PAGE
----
That's a great story that stands on its own, but 36 years later Panini decides to make Tsujimoto's first rookie card. No, I'm not kidding. The 2010-11 Score Rookies & Traded set includes a short print of the legend himself. Panini even cleared the card with the NHL and the PA.



 2010-11 Score Rookies & Traded #659 Taro Tsujimoto

Thursday, June 23, 2011

Baseball Cards Are Keeping Me Busy

Apparently I've reach the point where I've got too many things on my plate. Writing for The Cardboard Connection, posting on my favorite forum, Sports Card Radio Fan Forum, and following the Cardinals with Pujols on the DL and all the bull-pen drama going on, has pushed posting on my blog almost completely off my plate. But today I'm enjoying a rare day off from work and trying to make the most of it.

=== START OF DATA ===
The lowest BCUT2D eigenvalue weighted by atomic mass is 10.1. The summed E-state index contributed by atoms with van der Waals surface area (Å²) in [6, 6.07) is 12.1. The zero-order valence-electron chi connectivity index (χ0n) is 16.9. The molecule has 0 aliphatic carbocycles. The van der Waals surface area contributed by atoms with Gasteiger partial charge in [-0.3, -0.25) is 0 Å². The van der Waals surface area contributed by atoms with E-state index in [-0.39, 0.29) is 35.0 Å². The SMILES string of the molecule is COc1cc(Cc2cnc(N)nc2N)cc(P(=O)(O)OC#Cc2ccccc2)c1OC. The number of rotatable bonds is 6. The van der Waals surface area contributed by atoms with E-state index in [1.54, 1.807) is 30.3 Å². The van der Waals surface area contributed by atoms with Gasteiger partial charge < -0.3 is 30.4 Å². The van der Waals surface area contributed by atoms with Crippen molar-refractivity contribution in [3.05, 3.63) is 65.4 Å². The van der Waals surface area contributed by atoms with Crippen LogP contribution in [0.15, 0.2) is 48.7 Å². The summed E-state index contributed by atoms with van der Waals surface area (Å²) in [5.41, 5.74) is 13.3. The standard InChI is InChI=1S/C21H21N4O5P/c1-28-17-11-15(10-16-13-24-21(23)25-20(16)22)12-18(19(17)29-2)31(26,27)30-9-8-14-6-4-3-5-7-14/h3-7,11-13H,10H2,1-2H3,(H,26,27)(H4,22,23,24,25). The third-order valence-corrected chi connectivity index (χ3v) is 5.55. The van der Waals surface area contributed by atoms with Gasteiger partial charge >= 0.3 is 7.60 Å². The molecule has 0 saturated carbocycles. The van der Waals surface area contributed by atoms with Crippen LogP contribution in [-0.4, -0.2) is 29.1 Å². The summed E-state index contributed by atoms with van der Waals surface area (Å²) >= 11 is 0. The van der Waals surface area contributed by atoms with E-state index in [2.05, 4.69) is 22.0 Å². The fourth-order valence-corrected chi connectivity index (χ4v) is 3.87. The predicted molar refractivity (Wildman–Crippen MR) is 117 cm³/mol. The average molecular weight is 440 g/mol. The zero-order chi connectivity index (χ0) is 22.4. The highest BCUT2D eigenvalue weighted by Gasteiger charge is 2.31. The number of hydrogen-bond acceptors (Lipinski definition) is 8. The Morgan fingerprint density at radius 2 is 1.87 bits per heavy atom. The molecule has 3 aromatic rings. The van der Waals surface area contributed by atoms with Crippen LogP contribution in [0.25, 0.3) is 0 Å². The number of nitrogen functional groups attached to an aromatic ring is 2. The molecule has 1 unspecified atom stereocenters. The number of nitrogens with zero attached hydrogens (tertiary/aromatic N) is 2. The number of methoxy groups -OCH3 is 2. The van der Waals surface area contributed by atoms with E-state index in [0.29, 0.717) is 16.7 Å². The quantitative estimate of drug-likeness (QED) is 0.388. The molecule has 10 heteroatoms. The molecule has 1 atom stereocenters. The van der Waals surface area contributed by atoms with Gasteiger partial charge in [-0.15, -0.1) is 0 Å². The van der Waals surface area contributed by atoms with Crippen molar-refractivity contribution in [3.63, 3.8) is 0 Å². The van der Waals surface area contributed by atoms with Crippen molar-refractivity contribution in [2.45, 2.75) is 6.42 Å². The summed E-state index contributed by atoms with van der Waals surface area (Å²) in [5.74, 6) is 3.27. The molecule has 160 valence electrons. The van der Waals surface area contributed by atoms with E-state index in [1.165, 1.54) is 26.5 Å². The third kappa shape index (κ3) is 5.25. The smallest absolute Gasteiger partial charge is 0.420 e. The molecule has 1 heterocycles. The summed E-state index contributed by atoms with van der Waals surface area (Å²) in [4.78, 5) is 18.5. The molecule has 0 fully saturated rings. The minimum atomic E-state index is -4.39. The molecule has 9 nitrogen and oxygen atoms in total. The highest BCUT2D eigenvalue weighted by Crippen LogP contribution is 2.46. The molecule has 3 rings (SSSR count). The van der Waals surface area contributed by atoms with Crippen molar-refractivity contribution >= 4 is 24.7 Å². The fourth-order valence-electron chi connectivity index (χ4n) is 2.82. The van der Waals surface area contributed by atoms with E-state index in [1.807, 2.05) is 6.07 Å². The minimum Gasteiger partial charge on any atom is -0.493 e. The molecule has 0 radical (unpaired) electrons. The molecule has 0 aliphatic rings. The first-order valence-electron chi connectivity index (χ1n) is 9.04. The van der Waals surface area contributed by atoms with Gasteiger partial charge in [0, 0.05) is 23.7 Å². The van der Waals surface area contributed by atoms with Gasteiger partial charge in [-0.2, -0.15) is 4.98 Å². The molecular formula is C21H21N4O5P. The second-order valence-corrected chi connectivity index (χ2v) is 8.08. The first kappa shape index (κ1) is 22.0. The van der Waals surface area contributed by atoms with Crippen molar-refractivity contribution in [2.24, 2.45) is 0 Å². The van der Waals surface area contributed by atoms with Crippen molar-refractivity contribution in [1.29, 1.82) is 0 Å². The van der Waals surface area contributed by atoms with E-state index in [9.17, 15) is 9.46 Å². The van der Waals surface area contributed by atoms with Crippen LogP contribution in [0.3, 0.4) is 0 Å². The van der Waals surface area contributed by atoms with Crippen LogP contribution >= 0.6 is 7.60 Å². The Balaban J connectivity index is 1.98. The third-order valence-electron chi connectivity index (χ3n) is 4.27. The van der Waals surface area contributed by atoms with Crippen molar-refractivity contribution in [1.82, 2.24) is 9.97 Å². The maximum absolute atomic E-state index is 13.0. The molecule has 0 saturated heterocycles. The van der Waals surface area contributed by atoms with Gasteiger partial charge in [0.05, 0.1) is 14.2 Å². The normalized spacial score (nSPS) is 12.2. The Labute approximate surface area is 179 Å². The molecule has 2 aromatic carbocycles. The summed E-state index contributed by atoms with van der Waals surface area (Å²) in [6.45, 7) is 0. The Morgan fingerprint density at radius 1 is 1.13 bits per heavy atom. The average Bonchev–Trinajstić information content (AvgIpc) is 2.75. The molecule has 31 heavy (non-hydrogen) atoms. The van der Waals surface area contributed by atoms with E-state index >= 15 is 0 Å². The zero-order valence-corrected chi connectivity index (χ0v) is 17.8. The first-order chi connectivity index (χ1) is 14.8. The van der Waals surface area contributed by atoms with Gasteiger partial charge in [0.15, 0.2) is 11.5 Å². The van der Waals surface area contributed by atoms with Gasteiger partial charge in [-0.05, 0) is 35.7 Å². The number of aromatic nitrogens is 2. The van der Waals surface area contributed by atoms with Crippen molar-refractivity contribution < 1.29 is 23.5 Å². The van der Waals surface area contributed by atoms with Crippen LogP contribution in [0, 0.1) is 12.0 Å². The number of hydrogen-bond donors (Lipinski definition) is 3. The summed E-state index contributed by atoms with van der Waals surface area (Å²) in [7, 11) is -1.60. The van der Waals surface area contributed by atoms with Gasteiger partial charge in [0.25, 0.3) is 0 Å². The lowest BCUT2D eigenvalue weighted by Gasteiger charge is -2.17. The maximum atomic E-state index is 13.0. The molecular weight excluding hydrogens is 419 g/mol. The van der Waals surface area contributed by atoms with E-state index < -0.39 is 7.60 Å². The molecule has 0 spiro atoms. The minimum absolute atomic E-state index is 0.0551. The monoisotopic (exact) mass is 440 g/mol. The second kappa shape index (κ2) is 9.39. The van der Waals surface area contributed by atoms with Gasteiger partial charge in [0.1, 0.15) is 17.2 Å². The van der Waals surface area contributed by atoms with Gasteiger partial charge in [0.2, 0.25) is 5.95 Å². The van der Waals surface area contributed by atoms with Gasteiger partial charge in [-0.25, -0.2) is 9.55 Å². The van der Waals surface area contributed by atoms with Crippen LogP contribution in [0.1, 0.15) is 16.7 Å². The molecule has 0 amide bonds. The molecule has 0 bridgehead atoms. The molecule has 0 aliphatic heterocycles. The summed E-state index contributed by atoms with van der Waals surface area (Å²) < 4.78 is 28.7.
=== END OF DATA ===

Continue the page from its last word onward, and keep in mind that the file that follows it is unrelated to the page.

I'm going to try and catch everyone up on what's been going on in my little corner of the world of baseball card collecting. Since my last post, I've contributed a couple more stories on The Cardboard Connection. You already know about the piece on the Frank Corridon card (1910 T205 Frank Corridon Leads History Lesson). But since then I've also written Baseball’s Changed But the Stats on the Back Haven’t, which is a story about how I believe Topps or any other company that may get a license to produce baseball cards, should get a little innovative and add some new stats to the backs of baseball cards.